Veteran Eliza Gilkyson has never been an exceptional vocalist. She delivered a refreshing rendition of Neil Young’s “I Am a Child” on Red Horse, her CD collaboration with Red House Records labelmates John Gorka and Lucy Kaplansky, standing on passion. That is her strength. Feeling a song, getting at the sense of it and carrying that through. Would that Gilkyson had a bit more body to her voice and didn’t sound, for the most part, wispy, shallow, and self-conscious.
On the right material, Eliza Gilkyson shines—as she intermittently does on Roses at the End of Time (Red House Records). There is the exceptional “Slouching Towards Bethlehem,” matching an inspired vocal to strikingly sardonic verse. With bluesy New-Orleans-style backup, she finds a range, from sultry depths to lilting falsetto, in which her pipes work well. “People get ready, ‘cause it won’t be long/ ’Fore a hurricane will be blowin’ strong/ And the chance to rise will be come and gone/ When it’s slouchin’ towards Bethlehem.” She haunts in wry tones with a wizened look at hard circumstance and cynical opportunists. “He’s comin’ in the name of hunger/ Draggin’ all the poor folks under/ Who stands behind him I wonder/ Slouchin’ towards Bethlehem.” Another winner is “Belle of the Ball,” harking in texture to Janice Ian. The moody melody is basic, again in Gilkyson’s wheelhouse, showcasing her to strongest effect as she mines the lyrics for subtlety. It’s the reminiscing of womanly trial by fire at the whim of a man’s superficial fancies.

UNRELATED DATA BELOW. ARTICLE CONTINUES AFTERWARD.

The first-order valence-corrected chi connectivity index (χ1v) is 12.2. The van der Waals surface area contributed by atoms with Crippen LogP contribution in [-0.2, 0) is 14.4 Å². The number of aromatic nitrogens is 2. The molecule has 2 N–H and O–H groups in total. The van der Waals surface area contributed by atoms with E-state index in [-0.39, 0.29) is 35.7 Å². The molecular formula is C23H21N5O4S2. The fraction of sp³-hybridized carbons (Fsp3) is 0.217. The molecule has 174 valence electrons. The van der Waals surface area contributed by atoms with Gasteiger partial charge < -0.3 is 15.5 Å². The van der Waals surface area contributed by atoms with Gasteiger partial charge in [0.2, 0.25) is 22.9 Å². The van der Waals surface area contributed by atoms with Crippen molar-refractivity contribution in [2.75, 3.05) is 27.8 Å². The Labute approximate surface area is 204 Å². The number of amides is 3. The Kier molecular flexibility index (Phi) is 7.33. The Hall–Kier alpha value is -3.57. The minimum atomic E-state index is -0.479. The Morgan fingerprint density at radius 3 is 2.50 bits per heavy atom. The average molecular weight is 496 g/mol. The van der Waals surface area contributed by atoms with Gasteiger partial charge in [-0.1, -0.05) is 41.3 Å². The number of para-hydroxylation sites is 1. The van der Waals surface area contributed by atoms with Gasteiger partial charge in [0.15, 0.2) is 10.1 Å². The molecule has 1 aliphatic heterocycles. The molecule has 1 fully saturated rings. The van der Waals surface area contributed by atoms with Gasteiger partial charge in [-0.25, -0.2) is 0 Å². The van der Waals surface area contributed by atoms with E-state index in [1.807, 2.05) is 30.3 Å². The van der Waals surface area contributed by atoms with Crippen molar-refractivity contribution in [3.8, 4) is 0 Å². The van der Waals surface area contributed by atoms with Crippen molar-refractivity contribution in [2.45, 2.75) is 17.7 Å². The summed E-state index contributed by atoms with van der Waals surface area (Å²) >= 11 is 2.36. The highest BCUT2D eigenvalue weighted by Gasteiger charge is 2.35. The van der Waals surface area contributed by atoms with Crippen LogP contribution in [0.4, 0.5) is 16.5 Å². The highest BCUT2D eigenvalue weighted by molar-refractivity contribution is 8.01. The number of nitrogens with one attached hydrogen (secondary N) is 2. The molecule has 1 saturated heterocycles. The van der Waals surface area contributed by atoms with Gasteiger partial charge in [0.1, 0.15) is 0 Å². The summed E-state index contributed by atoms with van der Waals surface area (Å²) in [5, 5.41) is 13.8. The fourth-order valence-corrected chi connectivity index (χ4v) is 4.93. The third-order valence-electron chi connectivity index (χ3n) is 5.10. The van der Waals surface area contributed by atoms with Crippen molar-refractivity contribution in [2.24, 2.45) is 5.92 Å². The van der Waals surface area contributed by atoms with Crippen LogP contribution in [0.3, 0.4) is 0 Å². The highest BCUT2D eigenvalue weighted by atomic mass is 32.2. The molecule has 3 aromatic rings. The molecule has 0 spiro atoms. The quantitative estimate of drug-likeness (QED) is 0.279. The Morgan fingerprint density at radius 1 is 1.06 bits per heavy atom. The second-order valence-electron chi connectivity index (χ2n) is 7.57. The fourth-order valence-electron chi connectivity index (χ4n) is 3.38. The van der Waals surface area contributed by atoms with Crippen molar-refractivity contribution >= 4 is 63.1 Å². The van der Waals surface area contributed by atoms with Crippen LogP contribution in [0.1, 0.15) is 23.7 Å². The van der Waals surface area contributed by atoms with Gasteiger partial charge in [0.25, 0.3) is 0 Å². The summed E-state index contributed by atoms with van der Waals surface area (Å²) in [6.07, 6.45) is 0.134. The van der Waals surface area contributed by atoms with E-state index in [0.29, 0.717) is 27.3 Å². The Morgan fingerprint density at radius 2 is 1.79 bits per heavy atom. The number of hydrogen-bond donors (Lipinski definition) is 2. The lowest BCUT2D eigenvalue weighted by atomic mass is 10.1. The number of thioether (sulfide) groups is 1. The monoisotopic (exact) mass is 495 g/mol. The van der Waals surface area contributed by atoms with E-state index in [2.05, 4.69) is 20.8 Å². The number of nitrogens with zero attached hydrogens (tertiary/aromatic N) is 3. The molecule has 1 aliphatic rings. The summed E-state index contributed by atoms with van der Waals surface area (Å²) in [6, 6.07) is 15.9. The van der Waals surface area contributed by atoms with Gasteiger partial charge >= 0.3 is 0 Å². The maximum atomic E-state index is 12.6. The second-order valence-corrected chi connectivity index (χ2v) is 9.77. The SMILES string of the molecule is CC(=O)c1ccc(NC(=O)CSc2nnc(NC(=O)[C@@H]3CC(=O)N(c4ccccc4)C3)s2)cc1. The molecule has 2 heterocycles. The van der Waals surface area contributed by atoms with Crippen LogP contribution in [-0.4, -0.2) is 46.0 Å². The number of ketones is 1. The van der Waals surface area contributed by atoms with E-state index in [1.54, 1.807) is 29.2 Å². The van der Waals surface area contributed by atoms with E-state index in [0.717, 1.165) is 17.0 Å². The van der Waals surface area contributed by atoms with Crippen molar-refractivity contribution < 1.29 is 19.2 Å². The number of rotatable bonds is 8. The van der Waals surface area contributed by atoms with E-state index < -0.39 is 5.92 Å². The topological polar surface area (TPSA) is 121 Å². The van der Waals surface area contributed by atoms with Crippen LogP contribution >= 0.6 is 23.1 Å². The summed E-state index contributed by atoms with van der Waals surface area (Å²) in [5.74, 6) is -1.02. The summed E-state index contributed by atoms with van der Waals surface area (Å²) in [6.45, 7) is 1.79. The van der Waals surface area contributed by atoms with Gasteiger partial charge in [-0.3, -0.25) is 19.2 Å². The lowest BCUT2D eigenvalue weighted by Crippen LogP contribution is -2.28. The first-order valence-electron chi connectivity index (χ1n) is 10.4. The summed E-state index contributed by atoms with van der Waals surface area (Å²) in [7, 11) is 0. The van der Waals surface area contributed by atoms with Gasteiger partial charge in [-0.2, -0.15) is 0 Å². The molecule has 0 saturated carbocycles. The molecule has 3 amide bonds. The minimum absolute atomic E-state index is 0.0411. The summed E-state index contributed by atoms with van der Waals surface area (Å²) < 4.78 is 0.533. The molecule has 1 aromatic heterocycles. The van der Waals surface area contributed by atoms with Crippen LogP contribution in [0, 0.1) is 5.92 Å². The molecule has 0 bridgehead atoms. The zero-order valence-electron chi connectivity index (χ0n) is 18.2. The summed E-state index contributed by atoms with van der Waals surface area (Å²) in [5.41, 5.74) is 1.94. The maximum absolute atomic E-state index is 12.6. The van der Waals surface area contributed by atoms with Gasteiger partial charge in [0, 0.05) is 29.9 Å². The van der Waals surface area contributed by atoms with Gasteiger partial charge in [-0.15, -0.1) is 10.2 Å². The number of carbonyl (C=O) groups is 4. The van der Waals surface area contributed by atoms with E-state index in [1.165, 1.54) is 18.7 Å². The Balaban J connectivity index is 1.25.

Most of Roses at the End of Time is less than memorable—though that’s certainly not due to any lacking on Eliza Gilkyson’s part as a songsmith. She effortlessly melds country, folk, and bluegrass structures and artfully wields a sure hand with poetic word-flow. The eerie lament “Blue Moon Night,” round-house rocker “Looking for a Place” with a Dylan-like anthem and subdued, existential charmer “Midnight on Raton” are first-rate songs crying out for someone with serious chops to come across and cover. It’s hard, for example, not to be touched by how close “Midnight on Raton” cuts to the bone of loneliness. “Sitting in a motel on the outskirts of Raton/ How the years have flown/ Since Townes passed through these hills alone/ I got someone who loves me /But it’s too late to phone/ I wanna ride this road forever/ And I’m dying to go home.”
The material’s there, no doubt. Eliza Gilkyson’s performance, though, is hit and miss.